We all want to have a sweet new year. But once you’ve dipped the apple in the honey, what else is there to sweeten your Rosh Hashanah table? Israel offers a range of delectable possibilities.
Israel is known as the land of milk and honey. But did you know that the “honey” referred to in the Torah is not actually the product of bees that we think of as honey? It really refers to date honey. Date honey, otherwise known as silan, is widely available and quite delicious. If you’re looking for Israeli silan, then Galil Silan is available online with international shipping www.galilco.com.
If you want to get one step closer to nature you can always try dates themselves. Israel hosts some marvelous date farms. The big fat Medjool dates are bursting with sweetness. In Israel you can pick them up from the local supermarket, but the Lior brand sells a range of sizes via Amazon, including a handy eight-pack of individual date cups so everyone can have their own.
The fields of Israel produce a bounty of excellent produce resulting in an abundance of high-quality homegrown wines. The award-winning Yarden Heights wine is sweet enough to be the dessert course by itself. Rich and slightly fruity but with great acidity to take the edge off the sweetness, even an unseasoned drinker will appreciate it. (If you want to impress your guests, you can comment on the wonderful tropical aromas of lychee and pineapple with just a touch of honey.) For a lighter wine, another fantastic choice is the sweet, bubbly Hermon Moscato. With low alcohol content, it’s very drinkable with a main course as well as dessert.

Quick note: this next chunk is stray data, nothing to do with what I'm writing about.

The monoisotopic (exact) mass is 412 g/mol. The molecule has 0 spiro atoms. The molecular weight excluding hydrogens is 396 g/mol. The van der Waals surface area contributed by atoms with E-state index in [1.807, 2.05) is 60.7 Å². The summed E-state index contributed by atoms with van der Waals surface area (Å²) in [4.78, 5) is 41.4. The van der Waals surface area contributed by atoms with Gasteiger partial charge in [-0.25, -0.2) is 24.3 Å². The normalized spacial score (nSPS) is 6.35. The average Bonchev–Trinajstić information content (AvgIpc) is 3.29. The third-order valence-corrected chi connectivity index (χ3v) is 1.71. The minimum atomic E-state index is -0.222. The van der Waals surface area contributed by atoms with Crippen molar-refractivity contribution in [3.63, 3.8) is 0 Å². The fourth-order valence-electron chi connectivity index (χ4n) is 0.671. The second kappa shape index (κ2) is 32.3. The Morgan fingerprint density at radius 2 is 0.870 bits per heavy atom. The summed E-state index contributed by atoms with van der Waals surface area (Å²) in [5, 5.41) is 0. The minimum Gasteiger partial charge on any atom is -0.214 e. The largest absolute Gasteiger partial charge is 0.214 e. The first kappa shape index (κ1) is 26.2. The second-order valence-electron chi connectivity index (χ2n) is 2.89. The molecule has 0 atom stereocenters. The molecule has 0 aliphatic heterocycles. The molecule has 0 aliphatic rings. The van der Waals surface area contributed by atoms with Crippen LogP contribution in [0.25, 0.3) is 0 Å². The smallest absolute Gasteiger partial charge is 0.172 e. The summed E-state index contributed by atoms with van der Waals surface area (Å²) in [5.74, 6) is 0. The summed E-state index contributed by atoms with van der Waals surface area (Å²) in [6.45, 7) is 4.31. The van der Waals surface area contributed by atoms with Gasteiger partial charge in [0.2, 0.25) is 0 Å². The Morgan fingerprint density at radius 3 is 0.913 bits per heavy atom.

If red wines are more your taste, there is still plentiful choice available. The Yarden T2 is an intriguing blend of two famous Portuguese grapes, now grown in Israel. With cherry, plum and mulberry notes, this attractive wine has good body and is highly drinkable.
For a dry wine, the Galil Viognier has a hint of sweetness and fruit undertones and is the perfect accompaniment to a fruit starter. Thanks to a surge of international interest in Israeli wines, all these listed are readily available in good wine stores in Europe and across North America.
De Karina handmade chocolates are one of Israel’s best-kept secrets. From their factory in Ein Zivan in the Golan Heights, the chocolatiers at De Karina are raising the bar in Israeli confectionary. Their creations are available throughout Israel, including both dairy and dairy-free (parve) options. Check out www.de-karina.co.il for exact locations.
However you toast Rosh Hashanah, whether with wonderful wines or juicy dates, we’re wishing you and your family a happy healthy new year.
By Rachel Gross